Because I’m one to try to be as prepared as possible, I had already gathered vet info for the area and set my alarm for 730 am.  I wasn’t sure the last placenta delivered and Fancy hadn’t totally settled as mamas usually do after whelping, so I called a local vet office to ask about an Oxytocin clean out shot for her. My local vet felt like I shouldn’t risk waiting just in case because of the possibility of infection or even another puppy.  Dr. Gibson at Animal Hospital of Waynesville was so helpful and worked us into her schedule for the morning, something a lot of veterinarians just won’t do, especially for a traveler that will probably never be back.  X-rays and an exam didn’t indicate problems, but we opted for the clean out shot and a round of antibiotics.  We then loaded up to continue our ride back toward LaGrange Kentucky.

The shot gave Fancy a little discomfort because just like a similar drug for laboring people, it “induced” contractions to push out any residue that might need to be released.  Within the hour, she was obviously feeling better and laid down quietly to snuggle her new family.  The puppies had already nursed non stop for 12 hours and their little flat bellies had  rounded out and little squeaks of content could be heard on occasion.

I can’t help but interject Paul and my discussion here as we drove down the road with mama and 6 sweet little Mini Aussie puppies.  The production of a new living being is a miraculous event whether it be an animal or our more precious skin children.  There is just no way it could be a random freak of nature coming about with so much precision and in such a complicated way.

Fancy is a wonderful mom to her babies and once settled into her x-pen in our sun room, she is just relaxing and making milk to feed six hungry little mouths. We had a very nice vacation with our daughter, son-in-law and grandchildren and our “fancy girl” but coming home is always sweet.  We had missed our pooches left behind with the petsitter on this trip.

Stay tuned for updates on these puppies!  Additional info can be found at my website www.alangusaussies.com.

 Posted by at 5:18 pm
Sep 132012
 

Izzy, our blue merle mini Aussie just turned four last week and has given us two very nice litters of puppies. However, she struggles to whelp and when her last litter had to be taken by C-section, I determined to have her spayed after her recovery period of a few months. The vet that performed the section did not advocate a spay during delivery because of the risk of bleeding and extra stress on her with nursing babies.  Our dogs are first and foremost our companions.

Izzy had the normal pre-op fast and she went in early in the morning for her surgery so she would have the day to recover before closing time. I chose to have the additional blood work done to ensure her safety and also to have pain meds administered. The vet I used called me after blood work and again at the end of the surgery because she knows I’m a worrier. Izzy did great with no complications during the procedure to remove both her ovaries and uterus.  My vet is a traditionalist although she does use glue in lieu of sutures that have to be removed.  I know in some clinics, laser procedures are being done and I read it speeds recovery time.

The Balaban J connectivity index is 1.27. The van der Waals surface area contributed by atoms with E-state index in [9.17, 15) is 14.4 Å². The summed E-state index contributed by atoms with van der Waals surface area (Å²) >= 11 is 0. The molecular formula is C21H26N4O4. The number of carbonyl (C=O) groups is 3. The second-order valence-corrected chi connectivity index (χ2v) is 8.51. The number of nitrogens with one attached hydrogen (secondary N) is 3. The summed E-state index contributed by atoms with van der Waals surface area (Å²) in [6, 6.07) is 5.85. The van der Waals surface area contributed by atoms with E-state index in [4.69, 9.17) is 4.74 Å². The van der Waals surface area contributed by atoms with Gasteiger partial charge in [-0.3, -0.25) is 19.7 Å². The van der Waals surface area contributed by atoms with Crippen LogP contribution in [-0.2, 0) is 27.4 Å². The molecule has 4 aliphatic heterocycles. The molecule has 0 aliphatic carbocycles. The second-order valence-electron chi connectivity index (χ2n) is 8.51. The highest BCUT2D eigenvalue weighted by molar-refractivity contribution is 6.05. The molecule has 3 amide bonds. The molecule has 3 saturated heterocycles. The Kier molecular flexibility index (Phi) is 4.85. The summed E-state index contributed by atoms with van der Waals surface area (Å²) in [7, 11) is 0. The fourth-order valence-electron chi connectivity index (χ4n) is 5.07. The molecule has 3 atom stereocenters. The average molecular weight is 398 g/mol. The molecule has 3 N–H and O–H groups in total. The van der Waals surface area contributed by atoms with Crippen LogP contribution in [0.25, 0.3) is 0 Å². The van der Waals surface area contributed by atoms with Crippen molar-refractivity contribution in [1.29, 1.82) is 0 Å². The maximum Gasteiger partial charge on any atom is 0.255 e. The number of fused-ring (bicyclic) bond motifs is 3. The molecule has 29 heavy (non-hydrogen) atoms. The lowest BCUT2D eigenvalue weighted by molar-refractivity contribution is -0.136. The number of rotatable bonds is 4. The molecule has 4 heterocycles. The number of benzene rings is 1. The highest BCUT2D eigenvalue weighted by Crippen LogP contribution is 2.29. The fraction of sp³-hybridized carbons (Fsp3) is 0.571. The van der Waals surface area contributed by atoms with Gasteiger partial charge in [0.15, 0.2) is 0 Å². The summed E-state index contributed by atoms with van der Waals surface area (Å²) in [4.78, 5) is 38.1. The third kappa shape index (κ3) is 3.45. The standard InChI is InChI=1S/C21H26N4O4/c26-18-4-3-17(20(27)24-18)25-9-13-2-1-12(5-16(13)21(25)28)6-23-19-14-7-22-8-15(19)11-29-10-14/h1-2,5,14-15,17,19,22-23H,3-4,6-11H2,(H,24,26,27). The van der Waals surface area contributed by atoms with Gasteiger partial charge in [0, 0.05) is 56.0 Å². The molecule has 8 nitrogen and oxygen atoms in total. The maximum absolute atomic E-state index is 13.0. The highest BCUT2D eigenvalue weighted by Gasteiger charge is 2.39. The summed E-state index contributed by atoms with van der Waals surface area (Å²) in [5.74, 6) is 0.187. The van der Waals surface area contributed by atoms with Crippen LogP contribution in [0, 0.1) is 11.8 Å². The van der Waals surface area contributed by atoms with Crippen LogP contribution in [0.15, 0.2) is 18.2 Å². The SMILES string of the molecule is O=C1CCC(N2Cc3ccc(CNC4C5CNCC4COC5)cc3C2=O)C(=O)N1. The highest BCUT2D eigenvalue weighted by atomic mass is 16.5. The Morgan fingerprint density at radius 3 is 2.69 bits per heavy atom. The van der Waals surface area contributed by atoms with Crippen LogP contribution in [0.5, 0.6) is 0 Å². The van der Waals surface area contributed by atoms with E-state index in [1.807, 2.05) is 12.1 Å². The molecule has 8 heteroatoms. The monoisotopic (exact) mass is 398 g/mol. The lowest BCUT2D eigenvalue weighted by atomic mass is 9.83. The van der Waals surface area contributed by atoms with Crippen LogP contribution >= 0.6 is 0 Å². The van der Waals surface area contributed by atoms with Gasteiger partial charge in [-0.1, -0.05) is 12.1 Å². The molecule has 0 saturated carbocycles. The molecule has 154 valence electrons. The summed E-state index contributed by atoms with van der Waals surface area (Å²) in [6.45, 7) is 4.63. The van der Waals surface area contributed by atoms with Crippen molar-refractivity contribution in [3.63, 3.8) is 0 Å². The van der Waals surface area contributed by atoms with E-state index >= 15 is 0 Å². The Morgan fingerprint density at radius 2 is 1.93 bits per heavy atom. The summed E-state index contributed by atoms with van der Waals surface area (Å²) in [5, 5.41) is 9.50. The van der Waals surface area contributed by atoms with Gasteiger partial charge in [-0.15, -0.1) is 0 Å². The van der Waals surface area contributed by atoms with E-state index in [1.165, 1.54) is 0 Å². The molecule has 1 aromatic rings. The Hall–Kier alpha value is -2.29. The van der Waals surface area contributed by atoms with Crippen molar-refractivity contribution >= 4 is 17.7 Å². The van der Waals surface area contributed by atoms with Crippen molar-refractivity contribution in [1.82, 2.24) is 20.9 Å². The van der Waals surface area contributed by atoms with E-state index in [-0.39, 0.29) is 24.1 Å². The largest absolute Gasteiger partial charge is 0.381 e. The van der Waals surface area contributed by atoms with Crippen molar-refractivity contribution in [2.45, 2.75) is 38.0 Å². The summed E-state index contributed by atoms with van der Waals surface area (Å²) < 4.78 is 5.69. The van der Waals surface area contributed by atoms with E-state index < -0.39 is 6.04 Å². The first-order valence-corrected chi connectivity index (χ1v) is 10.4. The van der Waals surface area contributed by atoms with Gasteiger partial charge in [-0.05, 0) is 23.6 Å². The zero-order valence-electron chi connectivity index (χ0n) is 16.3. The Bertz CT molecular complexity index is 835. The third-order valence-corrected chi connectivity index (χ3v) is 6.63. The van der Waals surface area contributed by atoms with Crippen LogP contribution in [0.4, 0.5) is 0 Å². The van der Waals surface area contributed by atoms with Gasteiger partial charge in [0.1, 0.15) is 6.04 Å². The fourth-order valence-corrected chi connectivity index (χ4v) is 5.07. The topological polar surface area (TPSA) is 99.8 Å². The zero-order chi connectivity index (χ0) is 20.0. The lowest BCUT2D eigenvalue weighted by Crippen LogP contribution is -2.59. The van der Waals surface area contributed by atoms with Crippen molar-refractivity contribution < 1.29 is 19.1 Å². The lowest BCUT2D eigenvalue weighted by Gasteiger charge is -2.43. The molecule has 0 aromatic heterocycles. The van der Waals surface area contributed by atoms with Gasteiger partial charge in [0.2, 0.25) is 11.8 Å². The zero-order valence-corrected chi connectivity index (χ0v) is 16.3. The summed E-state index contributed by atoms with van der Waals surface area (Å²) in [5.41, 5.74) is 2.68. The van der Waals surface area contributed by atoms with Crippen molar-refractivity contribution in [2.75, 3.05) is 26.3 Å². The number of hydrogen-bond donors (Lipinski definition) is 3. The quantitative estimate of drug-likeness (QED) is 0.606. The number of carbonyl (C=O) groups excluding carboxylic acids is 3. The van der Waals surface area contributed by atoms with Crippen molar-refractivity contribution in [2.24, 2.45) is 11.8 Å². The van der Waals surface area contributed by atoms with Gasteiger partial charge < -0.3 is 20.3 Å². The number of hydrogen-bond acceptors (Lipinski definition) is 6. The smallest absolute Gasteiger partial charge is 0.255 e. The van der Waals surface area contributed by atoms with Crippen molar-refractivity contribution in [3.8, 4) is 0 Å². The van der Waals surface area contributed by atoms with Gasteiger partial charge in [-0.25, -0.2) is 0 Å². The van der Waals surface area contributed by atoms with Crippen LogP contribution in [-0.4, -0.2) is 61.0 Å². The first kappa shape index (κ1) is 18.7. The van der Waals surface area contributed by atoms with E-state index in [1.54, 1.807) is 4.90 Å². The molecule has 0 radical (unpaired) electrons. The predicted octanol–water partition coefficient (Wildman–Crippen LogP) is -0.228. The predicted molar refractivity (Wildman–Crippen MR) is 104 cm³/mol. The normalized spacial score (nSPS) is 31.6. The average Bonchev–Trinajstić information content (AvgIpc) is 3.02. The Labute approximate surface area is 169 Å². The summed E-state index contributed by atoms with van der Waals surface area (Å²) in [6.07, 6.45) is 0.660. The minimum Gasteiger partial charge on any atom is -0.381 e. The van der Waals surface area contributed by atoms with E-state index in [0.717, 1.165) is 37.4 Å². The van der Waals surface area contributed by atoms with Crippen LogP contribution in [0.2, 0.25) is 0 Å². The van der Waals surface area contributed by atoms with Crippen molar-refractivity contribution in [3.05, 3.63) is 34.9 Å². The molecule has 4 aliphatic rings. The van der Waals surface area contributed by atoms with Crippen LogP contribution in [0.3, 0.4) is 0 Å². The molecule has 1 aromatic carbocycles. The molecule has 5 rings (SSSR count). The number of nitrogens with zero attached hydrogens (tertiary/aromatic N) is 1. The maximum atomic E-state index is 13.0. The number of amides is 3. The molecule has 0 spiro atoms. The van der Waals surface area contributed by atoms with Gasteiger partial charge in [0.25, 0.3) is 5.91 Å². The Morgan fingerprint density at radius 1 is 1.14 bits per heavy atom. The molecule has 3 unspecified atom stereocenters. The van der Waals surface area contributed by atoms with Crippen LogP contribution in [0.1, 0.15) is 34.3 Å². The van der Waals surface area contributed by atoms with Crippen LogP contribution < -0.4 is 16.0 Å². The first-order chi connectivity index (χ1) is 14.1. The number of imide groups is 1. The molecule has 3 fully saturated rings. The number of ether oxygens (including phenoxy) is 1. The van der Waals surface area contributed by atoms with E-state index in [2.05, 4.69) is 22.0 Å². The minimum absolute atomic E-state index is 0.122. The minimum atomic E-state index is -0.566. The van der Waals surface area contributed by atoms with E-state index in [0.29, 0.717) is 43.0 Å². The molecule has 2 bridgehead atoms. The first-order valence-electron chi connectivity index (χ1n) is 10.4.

Because I’m relatively dog smart, the doc sent her home to my care by noon instead of keeping her the full day. She was still groggy and glassy eyed, but walked out on her own steam. When we got home, I gave her the chance to get a little drink and then I put her in her crate away from my other dogs to sleep it off. I withheld food and water to prevent her getting sick.

By late afternoon, she was ready for a small meal and a drink. I took her out to potty and then back to her safe place. She was still feeling sleepy. I remembered  that she had had antibiotics so I gave her some probiotics to help her stomach flora stay balanced. The evening came and went and she slept all night in her crate by our bed. By morning, she was her tail waggin, bebopping self.  I continued to walk her on leash and limit her jumping for another couple of days, but by day 3, I just let her be.  Her 1-1/2″ incision looked good and she was not licking or bothering it at all.  My vet did not mention her wearing a cone, although I know some do.  In her case, it was not necessary.

I have to admit that I’m sad to know that Izzy will not be able to produce any more babies, but I do have Swagger as her progeny and to keep her intelligent bloodline. I’m sure she will continue to help me train any new puppies that come along.  She has a way with them to teach them manners without intimidation.

It is advisable to have your dog spayed or neutered unless you intend to breed them, and then only if you understand all the ramifications of a breeding program.  Having a female dog in heat is quite a nuisance for 3 weeks about every 6 months and unplanned litters are nothing to scoff at.  All the females I have owned over my 40 years of having dogs have been spayed except for the two that I will now be breeding, Fancy and Rosie.  Recovery time is minimal as is the expense, even for worriers like me.

 Posted by at 8:16 pm